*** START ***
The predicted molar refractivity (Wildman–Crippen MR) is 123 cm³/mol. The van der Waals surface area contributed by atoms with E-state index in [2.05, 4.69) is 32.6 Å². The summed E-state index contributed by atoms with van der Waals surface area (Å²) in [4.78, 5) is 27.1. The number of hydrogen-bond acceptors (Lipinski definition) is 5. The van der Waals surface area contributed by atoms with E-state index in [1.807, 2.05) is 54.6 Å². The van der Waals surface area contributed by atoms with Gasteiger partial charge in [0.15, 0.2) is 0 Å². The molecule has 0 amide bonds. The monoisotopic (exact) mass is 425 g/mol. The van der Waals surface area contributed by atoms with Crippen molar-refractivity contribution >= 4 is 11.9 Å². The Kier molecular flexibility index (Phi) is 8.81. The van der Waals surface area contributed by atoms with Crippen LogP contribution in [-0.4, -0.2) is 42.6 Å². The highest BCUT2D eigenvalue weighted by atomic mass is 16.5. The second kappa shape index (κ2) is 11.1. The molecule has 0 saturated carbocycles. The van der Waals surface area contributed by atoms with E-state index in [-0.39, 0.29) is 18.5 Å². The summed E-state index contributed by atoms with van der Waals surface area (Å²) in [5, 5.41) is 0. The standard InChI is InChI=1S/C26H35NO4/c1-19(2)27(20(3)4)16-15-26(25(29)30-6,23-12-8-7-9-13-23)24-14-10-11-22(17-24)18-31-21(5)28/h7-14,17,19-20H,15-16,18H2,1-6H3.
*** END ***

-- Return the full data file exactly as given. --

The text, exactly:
The predicted molar refractivity (Wildman–Crippen MR) is 123 cm³/mol. The van der Waals surface area contributed by atoms with E-state index in [2.05, 4.69) is 32.6 Å². The summed E-state index contributed by atoms with van der Waals surface area (Å²) in [4.78, 5) is 27.1. The number of hydrogen-bond acceptors (Lipinski definition) is 5. The van der Waals surface area contributed by atoms with E-state index in [1.807, 2.05) is 54.6 Å². The van der Waals surface area contributed by atoms with Gasteiger partial charge in [0.15, 0.2) is 0 Å². The molecule has 0 amide bonds. The monoisotopic (exact) mass is 425 g/mol. The van der Waals surface area contributed by atoms with Crippen molar-refractivity contribution >= 4 is 11.9 Å². The Kier molecular flexibility index (Phi) is 8.81. The van der Waals surface area contributed by atoms with Crippen LogP contribution in [-0.4, -0.2) is 42.6 Å². The highest BCUT2D eigenvalue weighted by atomic mass is 16.5. The second kappa shape index (κ2) is 11.1. The molecule has 0 saturated carbocycles. The van der Waals surface area contributed by atoms with E-state index in [-0.39, 0.29) is 18.5 Å². The summed E-state index contributed by atoms with van der Waals surface area (Å²) in [5, 5.41) is 0. The standard InChI is InChI=1S/C26H35NO4/c1-19(2)27(20(3)4)16-15-26(25(29)30-6,23-12-8-7-9-13-23)24-14-10-11-22(17-24)18-31-21(5)28/h7-14,17,19-20H,15-16,18H2,1-6H3.